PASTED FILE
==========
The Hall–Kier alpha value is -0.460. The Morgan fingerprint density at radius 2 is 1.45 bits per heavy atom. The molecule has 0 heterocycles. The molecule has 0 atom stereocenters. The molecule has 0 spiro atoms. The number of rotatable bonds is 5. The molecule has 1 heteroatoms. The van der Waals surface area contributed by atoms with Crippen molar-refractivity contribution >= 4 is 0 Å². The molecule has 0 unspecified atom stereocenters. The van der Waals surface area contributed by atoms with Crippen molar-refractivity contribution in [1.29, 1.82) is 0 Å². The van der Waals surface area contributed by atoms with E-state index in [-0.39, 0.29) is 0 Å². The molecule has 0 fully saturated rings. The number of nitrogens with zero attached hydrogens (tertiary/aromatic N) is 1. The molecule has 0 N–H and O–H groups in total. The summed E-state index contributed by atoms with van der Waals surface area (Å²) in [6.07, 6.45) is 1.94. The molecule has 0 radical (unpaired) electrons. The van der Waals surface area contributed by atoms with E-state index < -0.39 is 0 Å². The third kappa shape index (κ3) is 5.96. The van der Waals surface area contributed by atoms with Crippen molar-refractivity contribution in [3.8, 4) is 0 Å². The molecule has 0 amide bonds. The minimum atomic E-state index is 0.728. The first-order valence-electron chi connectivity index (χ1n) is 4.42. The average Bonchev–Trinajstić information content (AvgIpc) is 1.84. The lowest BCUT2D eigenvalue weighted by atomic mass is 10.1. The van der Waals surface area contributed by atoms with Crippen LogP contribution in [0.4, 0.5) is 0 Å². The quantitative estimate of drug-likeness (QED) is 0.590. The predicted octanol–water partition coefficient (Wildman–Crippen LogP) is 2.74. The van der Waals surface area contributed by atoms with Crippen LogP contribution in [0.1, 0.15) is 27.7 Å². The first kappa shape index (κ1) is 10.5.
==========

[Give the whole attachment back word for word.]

The Hall–Kier alpha value is -0.460. The Morgan fingerprint density at radius 2 is 1.45 bits per heavy atom. The molecule has 0 heterocycles. The molecule has 0 atom stereocenters. The molecule has 0 spiro atoms. The number of rotatable bonds is 5. The molecule has 1 heteroatoms. The van der Waals surface area contributed by atoms with Crippen molar-refractivity contribution >= 4 is 0 Å². The molecule has 0 unspecified atom stereocenters. The van der Waals surface area contributed by atoms with Crippen molar-refractivity contribution in [1.29, 1.82) is 0 Å². The van der Waals surface area contributed by atoms with E-state index in [-0.39, 0.29) is 0 Å². The molecule has 0 fully saturated rings. The number of nitrogens with zero attached hydrogens (tertiary/aromatic N) is 1. The molecule has 0 N–H and O–H groups in total. The summed E-state index contributed by atoms with van der Waals surface area (Å²) in [6.07, 6.45) is 1.94. The molecule has 0 radical (unpaired) electrons. The van der Waals surface area contributed by atoms with E-state index < -0.39 is 0 Å². The third kappa shape index (κ3) is 5.96. The van der Waals surface area contributed by atoms with Crippen molar-refractivity contribution in [3.8, 4) is 0 Å². The molecule has 0 amide bonds. The minimum atomic E-state index is 0.728. The first-order valence-electron chi connectivity index (χ1n) is 4.42. The average Bonchev–Trinajstić information content (AvgIpc) is 1.84. The lowest BCUT2D eigenvalue weighted by atomic mass is 10.1. The van der Waals surface area contributed by atoms with Crippen LogP contribution in [0.4, 0.5) is 0 Å². The quantitative estimate of drug-likeness (QED) is 0.590. The predicted octanol–water partition coefficient (Wildman–Crippen LogP) is 2.74. The van der Waals surface area contributed by atoms with Crippen LogP contribution in [0.1, 0.15) is 27.7 Å². The first kappa shape index (κ1) is 10.5.